Fighting for indigenous rights in the Trump era

All rights reserved - EFE/Jim Lo Scalzo

Leaders of the Cowboy Indian Alliance during a demonstration they made on horseback against the extension of the Keystone XL pipeline in April 2014.

In the current political climate, there is more danger than ever before that the mainstream press will ignore the experiences and rights of indigenous peoples. The common perception in the US has long been that American Indians became extinct in the nineteenth century or persist only in the tragic figure of the drunken Indian, the stereotype of the noble savage, or the overstated distortion of the rich casino Indian. The lived experiences of the roughly five and a half million American Indians and Alaska Natives (as counted by the 2014 American Community Survey) are rarely represented in popular media, and pressing human rights issues experienced by these communities are rarely covered.

This lacuna of representation vastly predated Donald Trump’s 2017 ascent to the presidency and stands to grow larger still as news outlets struggle to keep up with the almost daily scandals and shock-inducing tweets coming out of the White House, while attempting to carve out space for other newsworthy events. But the human rights community has an ethical and treaty-based responsibility to advance the rights of indigenous peoples, formalized further still through the US adoption of the United Nations Declaration on the Rights of Indigenous Peoples in 2009. Also, it is essential to delineate the ways the Trump administration—just over one year into its tenure—has targeted American Indians for exploitation and further deterioration of their human rights. Indeed, Trump’s targeting of American Indian rights as president is just the latest in a larger pattern of anti-Indian bias he has exhibited throughout his life.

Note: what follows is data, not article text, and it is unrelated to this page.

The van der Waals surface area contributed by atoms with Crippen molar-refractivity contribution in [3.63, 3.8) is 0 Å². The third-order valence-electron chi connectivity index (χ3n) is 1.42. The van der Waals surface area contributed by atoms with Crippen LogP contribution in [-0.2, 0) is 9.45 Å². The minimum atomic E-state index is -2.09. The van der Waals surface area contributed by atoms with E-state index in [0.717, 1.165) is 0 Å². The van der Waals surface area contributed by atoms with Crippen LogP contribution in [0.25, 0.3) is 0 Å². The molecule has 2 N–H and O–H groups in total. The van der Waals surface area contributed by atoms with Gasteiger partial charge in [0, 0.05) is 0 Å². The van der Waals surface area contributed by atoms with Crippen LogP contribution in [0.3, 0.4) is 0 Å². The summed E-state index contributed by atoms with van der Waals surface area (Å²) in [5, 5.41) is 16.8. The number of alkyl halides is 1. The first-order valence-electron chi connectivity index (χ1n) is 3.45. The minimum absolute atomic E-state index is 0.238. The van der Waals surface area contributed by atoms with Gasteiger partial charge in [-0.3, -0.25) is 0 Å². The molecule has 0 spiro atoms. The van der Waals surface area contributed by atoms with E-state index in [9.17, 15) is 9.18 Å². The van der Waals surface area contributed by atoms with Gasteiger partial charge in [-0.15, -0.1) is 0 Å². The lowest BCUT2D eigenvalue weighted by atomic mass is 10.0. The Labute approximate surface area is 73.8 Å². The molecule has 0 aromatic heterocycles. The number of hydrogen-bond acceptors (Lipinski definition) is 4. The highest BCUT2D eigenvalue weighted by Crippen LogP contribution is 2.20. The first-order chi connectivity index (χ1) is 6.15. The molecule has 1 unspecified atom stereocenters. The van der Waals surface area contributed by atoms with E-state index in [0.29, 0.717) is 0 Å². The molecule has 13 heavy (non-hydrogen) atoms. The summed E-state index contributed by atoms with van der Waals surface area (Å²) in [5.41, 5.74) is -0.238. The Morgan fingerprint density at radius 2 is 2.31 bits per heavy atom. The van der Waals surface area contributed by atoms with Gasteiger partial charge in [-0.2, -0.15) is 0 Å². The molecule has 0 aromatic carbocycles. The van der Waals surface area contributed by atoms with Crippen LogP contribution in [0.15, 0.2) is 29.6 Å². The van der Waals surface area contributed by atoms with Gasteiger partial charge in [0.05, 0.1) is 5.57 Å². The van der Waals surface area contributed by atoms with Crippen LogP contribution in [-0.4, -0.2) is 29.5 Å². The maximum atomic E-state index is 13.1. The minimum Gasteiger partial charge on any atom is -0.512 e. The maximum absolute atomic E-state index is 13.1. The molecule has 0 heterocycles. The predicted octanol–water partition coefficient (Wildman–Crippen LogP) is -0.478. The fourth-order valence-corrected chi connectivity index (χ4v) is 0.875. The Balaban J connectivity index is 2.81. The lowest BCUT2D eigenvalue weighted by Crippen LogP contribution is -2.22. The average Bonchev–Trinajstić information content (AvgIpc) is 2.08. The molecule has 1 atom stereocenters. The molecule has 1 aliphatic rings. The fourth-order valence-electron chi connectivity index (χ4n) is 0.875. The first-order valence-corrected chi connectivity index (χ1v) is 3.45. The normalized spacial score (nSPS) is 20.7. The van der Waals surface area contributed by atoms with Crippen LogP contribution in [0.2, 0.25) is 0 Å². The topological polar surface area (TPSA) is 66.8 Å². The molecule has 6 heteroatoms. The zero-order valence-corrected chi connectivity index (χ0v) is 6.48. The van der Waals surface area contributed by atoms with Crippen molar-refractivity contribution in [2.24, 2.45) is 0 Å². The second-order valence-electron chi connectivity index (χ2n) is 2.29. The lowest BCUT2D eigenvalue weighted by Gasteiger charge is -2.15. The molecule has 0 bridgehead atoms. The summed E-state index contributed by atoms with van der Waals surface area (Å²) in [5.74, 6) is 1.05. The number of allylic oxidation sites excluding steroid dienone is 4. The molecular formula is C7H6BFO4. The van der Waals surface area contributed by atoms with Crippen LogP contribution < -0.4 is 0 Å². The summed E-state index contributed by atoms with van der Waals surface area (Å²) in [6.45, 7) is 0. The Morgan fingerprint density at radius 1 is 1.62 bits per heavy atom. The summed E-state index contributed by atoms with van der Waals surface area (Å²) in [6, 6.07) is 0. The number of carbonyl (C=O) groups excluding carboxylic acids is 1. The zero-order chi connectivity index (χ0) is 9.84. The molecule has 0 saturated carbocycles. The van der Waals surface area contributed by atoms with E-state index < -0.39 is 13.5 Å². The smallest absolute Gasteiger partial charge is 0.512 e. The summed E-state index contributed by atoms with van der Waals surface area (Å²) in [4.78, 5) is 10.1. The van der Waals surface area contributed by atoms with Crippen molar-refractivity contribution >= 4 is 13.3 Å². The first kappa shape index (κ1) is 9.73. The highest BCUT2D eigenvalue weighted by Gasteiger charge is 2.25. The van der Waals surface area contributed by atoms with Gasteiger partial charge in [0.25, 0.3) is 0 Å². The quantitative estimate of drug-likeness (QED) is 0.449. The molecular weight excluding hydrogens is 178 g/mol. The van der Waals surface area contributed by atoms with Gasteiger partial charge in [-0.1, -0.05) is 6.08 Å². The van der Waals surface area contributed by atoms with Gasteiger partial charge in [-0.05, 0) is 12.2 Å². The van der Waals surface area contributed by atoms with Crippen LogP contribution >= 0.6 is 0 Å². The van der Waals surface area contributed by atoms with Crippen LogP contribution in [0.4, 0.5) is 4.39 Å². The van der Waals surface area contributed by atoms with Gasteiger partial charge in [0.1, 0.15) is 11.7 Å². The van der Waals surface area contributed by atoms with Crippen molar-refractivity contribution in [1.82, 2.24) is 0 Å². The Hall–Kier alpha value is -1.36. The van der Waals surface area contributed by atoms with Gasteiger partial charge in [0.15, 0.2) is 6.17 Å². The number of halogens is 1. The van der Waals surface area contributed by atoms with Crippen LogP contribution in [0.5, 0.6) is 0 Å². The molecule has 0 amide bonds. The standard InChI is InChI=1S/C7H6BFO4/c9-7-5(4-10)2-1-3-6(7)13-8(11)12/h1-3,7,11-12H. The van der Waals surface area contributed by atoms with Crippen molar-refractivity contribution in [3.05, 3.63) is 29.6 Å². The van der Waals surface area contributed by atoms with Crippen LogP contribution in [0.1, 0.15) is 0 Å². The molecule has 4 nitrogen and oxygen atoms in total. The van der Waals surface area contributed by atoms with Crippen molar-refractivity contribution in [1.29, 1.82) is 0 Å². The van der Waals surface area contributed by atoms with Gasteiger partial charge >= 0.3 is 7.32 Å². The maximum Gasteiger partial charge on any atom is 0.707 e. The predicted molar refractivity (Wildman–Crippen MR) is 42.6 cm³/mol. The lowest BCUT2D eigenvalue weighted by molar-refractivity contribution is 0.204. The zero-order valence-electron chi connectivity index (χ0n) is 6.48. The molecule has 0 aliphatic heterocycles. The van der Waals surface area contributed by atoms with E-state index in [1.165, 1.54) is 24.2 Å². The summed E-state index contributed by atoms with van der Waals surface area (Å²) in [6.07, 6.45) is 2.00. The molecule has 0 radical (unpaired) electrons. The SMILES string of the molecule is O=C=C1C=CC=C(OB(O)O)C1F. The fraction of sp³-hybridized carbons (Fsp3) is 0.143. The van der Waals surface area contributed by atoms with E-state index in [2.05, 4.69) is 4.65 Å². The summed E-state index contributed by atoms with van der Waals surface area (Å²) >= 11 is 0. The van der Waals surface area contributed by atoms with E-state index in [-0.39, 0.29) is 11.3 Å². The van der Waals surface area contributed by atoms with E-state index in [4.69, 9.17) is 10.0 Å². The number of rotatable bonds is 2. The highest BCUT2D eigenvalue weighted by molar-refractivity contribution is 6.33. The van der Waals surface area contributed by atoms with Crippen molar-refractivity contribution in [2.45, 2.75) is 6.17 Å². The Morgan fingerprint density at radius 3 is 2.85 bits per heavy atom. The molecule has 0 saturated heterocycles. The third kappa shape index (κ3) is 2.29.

Trump pointedly made his authorization of the Dakota Access Pipeline one of his first official acts as president (January 24, 2017)—an act that disproportionately exposes American Indians to health risks in the case of an oil spill along the 1,100 mile pipeline that runs from North Dakota to Illinois, and which violates the 1851 Treaty of Fort Laramie by extending through territory allocated to Sioux Tribes. As ethnobotanist and activist Linda Black Elk (Catawba Nation) has meticulously detailed, the pipeline runs through multiple sacred sites and erodes their rights to health and food sovereignty by disrupting the plant-life in the region. Though not widely known, oil pipelines actually leak quite often, and the primarily white population of Bismark, North Dakota were concerned enough about the integrity of their drinking water that they rejected the pipeline crossing through their region.

Trump has further signaled his disregard for indigenous health and land rights through a number of initiatives, including his proposed 2017 budget (stripping $300 million from the US Department of the Interior’s Indian Affairs, which addresses education, law enforcement, human services, and housing programs), as well as his efforts to privatize federal trust lands and make American Indian-held lands more accessible for “development” and extraction, as with his recent contraction of  Bears Ears National Monument. Moreover, his proposed border wall would violate the sovereignty of the Tohono O’odham Nation by bisecting its territory and peoples, which straddle sixty-two miles of the US-Mexican border.

One might interpret all of these efforts merely as “pro-business” rather than as pointed efforts to erode American Indian rights were it not for Trump’s (1) history of anti-Indian bias, (2) hostile conceptions of American Indian identity, and (3) his apparent ignorance of American Indian treaty-rights. Publicizing these actions and using them for human rights advocacy is critical to make progress against the increased enmity against indigenous rights. Taking each point in turn: